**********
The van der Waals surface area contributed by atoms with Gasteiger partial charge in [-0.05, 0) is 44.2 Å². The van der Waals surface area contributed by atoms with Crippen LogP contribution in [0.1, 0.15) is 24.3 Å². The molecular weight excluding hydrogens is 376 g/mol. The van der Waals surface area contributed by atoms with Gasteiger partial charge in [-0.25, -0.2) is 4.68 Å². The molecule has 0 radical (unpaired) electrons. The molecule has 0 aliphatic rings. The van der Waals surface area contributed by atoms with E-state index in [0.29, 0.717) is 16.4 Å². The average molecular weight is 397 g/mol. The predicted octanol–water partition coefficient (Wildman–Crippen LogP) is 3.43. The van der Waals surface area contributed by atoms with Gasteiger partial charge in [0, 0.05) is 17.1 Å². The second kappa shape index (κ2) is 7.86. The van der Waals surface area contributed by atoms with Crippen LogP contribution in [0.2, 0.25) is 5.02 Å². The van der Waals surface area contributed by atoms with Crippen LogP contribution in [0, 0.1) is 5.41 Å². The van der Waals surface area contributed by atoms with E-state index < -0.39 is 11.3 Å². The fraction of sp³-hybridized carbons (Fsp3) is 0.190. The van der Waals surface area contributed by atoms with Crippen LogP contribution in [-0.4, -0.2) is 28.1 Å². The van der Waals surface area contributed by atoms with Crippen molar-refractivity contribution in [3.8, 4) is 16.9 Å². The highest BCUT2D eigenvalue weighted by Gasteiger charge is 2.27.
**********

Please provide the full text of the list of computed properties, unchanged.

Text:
The van der Waals surface area contributed by atoms with Gasteiger partial charge in [-0.05, 0) is 44.2 Å². The van der Waals surface area contributed by atoms with Crippen LogP contribution in [0.1, 0.15) is 24.3 Å². The molecular weight excluding hydrogens is 376 g/mol. The van der Waals surface area contributed by atoms with Gasteiger partial charge in [-0.25, -0.2) is 4.68 Å². The molecule has 0 radical (unpaired) electrons. The molecule has 0 aliphatic rings. The van der Waals surface area contributed by atoms with E-state index in [0.29, 0.717) is 16.4 Å². The average molecular weight is 397 g/mol. The predicted octanol–water partition coefficient (Wildman–Crippen LogP) is 3.43. The van der Waals surface area contributed by atoms with Gasteiger partial charge in [0, 0.05) is 17.1 Å². The second kappa shape index (κ2) is 7.86. The van der Waals surface area contributed by atoms with Crippen LogP contribution in [0.2, 0.25) is 5.02 Å². The van der Waals surface area contributed by atoms with Crippen LogP contribution in [0, 0.1) is 5.41 Å². The van der Waals surface area contributed by atoms with E-state index < -0.39 is 11.3 Å². The fraction of sp³-hybridized carbons (Fsp3) is 0.190. The van der Waals surface area contributed by atoms with Crippen LogP contribution in [-0.4, -0.2) is 28.1 Å². The van der Waals surface area contributed by atoms with Crippen molar-refractivity contribution in [3.8, 4) is 16.9 Å². The highest BCUT2D eigenvalue weighted by Gasteiger charge is 2.27.